Between the Mennonite Literature classes I taught in 2006 and 2011, Ervin Beck and I founded the Center for Mennonite Writing on the web, along with its online Journal of CMW, in January 2009. The focus of its inaugural issue was Orality in Mennonite Writing, and featured an essay by Magdalena Redekop, “The Mother Tongue in Cyberspace,” with sound bites, originally delivered at the Bluffton Mennonite/s Writing conference. http://mennonitewriting.org/journal/1/1/mother-tongue-cyberspace/
Ervin had often expressed the wish for a Center for Mennonite Writing at Goshen College, and after the Bluffton Conference we lamented the lack of venues for the more informal or hybrid essays (such as Redekop’s, which depended on sound effects) as well as the creative pieces. Online publishing and journals had become increasingly more respectable, and I suggested creating a virtual Center on the web. With Ervin’s blessing, I proposed creating a Center on the Web as a student/faculty “Maple Scholars” project during the summer of 2007, and involved colleague Kyle Schlabach and then-student Matt Yoder in the project. Due in large part to Kyle and Matt, this project laid the platform for the current website and journal, now in its eighth continuous year. Although www.mennonitewriting.org is not a traditional classroom, I view it as an extension of teaching Mennonite literature. My next dream is to create an interactive online Mennonite Literature class and a semi-annual book discussion group on the site. Meanwhile, my increasing familiarity with the web began to shape my teaching of Mennonite literature in the classroom.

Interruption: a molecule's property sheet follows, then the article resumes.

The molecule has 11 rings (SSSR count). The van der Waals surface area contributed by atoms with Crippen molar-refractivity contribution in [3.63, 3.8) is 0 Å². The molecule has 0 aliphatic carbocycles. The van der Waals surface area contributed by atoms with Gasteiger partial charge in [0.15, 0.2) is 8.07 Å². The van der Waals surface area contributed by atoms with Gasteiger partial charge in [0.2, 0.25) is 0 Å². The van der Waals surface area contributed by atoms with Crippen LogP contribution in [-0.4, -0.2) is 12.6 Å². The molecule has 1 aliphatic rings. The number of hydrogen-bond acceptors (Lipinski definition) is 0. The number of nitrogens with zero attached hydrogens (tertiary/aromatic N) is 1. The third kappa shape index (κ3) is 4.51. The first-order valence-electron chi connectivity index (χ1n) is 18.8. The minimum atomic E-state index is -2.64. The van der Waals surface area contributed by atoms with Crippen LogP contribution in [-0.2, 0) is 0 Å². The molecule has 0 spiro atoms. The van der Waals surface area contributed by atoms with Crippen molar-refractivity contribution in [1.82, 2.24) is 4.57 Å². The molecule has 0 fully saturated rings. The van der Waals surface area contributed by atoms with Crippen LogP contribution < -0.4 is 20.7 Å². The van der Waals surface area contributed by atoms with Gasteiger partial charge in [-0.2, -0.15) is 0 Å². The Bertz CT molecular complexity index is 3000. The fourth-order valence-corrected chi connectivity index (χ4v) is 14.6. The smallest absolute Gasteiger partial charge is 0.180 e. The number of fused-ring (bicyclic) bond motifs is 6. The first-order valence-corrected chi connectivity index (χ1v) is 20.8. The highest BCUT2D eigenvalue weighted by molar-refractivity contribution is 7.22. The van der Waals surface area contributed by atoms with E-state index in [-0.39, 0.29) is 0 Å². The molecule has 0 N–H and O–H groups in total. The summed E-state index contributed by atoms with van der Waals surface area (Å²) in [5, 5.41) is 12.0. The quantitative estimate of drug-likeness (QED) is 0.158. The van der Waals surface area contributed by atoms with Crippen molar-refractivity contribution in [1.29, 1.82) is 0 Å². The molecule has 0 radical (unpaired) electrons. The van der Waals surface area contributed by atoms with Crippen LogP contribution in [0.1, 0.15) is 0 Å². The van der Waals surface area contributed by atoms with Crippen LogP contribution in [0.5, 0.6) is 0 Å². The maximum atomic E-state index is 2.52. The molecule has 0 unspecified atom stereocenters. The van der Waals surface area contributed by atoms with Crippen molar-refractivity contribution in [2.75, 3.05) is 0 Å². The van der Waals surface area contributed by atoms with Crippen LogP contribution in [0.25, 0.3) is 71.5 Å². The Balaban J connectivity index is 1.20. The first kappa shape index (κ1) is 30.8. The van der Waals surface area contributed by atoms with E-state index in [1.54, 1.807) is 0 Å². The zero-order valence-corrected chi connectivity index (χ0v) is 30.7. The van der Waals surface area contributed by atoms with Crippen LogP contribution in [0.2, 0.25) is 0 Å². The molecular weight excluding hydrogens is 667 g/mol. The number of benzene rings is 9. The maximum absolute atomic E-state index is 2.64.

In my 2011 Mennonite Literature class, I asked students to keep response blogs to the class materials. These blogs, still available at http://mennoniteliterature.blogspot.com/, put students in the position of being cultural commentators and taking on the responsibility of authors. Sometimes this resulted in surprising conversations, as when a current student wrote a critique of a previous student’s essay in How Julia Kasdorf Changed My Life and heard back from him. Talk about finding out what the author really meant! Students were also able to share their stories and reveal varied responses to the responses and the reading. Both Mennonite and Non-Mennonite students learned a lot about each other and the insider/outsider tensions at the college, as well as the literature.
I used Sidney King’s film, Pearl Diver, to introduce students to the intersection of Russian and Swiss Mennonites narratives, after which we arranged a Skype interview with King, who graciously answered our many questions about the film. We even found that some of the decisions we attributed to artistic choice were in fact due to the constraints of the film’s budget, which King had to underwrite himself. The film gave both Mennonite and non-Mennonite students a common experience of experiencing artistic representation of Mennonites by a Mennonite for a general audience, and served as a text for theoretical discussions about representations, archetypes, and stereotypes.